Digestion Test in Humans
Aim: To distinguish between 5 liquids to come to a conclusion from which region of the alimentary canal it was extracted from.
In this practical, we have been given 5 unknown solutions hence it is not possible for us without any logical analysis to come up with a conclusion regarding the positioning along the alimentary canal. We cannot come up with a proper answer or predict results without running through the tests.
I though can base my analysis on the following hypothesis:-
The more the starch, the higher up the alimentary canal the liquid is.
The more the reducing sugar, the lower down the alimentary canal the liquid is.
The more the protein, the higher up the alimentary canal the liquid is.
The more the fats, the more the higher up alimentary canal the liquid is.
Description of the appearance of liquids at the beginning:-
D-33: Light White cloudy Emulsion
D-34: Clear transparent liquid
D-35: White cloudy emulsion
D-36: Clear transparent liquid
D-37: White cloudy emulsion
Materials: Benedict solution, Iodine solution, Ethanol, Copper (II) Sulphate Liquids (D33, D34, D35, D36, D37)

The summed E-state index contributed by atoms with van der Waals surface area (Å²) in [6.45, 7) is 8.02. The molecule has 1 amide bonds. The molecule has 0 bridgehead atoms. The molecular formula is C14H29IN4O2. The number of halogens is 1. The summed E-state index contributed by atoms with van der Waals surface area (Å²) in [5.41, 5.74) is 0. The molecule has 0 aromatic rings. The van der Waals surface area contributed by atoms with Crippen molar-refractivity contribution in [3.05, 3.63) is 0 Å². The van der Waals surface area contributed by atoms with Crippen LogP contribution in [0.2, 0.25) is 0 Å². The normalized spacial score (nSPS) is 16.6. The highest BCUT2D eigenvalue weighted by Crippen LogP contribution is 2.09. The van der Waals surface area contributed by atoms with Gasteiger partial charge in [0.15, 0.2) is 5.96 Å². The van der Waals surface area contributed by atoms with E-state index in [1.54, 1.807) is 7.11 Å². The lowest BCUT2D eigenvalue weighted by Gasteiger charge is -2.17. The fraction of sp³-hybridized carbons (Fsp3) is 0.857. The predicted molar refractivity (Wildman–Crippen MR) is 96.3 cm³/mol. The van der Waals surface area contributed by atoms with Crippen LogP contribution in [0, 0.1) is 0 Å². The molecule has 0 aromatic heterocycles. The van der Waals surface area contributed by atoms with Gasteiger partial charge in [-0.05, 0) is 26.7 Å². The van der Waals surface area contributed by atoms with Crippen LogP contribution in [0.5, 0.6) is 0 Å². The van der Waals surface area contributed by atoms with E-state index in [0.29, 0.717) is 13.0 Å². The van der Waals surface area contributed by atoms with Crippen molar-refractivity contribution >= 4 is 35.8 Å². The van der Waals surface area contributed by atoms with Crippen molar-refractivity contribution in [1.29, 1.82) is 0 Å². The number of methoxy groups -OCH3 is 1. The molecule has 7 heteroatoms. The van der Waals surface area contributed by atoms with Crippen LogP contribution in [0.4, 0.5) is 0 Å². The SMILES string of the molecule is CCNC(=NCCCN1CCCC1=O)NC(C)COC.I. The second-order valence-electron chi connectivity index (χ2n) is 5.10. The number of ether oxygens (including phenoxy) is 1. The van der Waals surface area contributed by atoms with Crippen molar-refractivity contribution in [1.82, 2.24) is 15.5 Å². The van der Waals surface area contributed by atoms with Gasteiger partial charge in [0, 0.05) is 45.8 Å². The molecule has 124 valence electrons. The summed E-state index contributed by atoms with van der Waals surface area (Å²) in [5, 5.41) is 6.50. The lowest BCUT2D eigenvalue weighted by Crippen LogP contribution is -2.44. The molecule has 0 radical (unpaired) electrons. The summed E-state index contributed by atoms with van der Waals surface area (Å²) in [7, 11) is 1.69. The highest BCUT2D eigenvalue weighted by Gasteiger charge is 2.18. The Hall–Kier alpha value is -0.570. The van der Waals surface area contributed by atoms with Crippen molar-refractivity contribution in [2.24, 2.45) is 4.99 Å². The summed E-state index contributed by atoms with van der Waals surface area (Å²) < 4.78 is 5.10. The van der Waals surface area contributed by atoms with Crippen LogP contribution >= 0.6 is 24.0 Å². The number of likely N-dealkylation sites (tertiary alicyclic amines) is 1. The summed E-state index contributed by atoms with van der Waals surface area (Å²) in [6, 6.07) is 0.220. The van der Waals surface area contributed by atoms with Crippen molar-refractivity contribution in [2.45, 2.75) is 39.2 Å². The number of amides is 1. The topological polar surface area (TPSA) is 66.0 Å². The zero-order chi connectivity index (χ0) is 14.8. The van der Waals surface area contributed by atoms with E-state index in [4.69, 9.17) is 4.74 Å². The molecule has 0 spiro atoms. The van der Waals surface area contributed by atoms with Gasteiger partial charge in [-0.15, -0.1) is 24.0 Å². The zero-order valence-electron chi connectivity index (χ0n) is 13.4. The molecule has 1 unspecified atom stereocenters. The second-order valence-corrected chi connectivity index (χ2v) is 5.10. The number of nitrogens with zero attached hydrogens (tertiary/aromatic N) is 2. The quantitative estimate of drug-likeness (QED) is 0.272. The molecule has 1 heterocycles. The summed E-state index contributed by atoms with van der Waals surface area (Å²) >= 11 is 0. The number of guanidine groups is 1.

Apparatus: 250 ml glass beaker, Test tube holder, Test tube rack, 5 test tubes, White tile, 10 ml measuring cylinder, Bunsen burner and other heating apparatus
The digestible carbohydrates are broken into simpler components by enzymes in the saliva (a juice produced by the pancreas) and in the lining of the small intestine. Starch is digested in two steps: First, an enzyme amylase in the saliva and pancreatic juice breaks down the Amylose in the starch into molecules called maltose; then an enzyme in the lining of the small intestine, maltase, splits the maltose into glucose molecules that can be absorbed into the blood. Glucose is carried through the bloodstream to the liver, where it is stored or used to provide energy for the work of the body. Through this piece of information, we can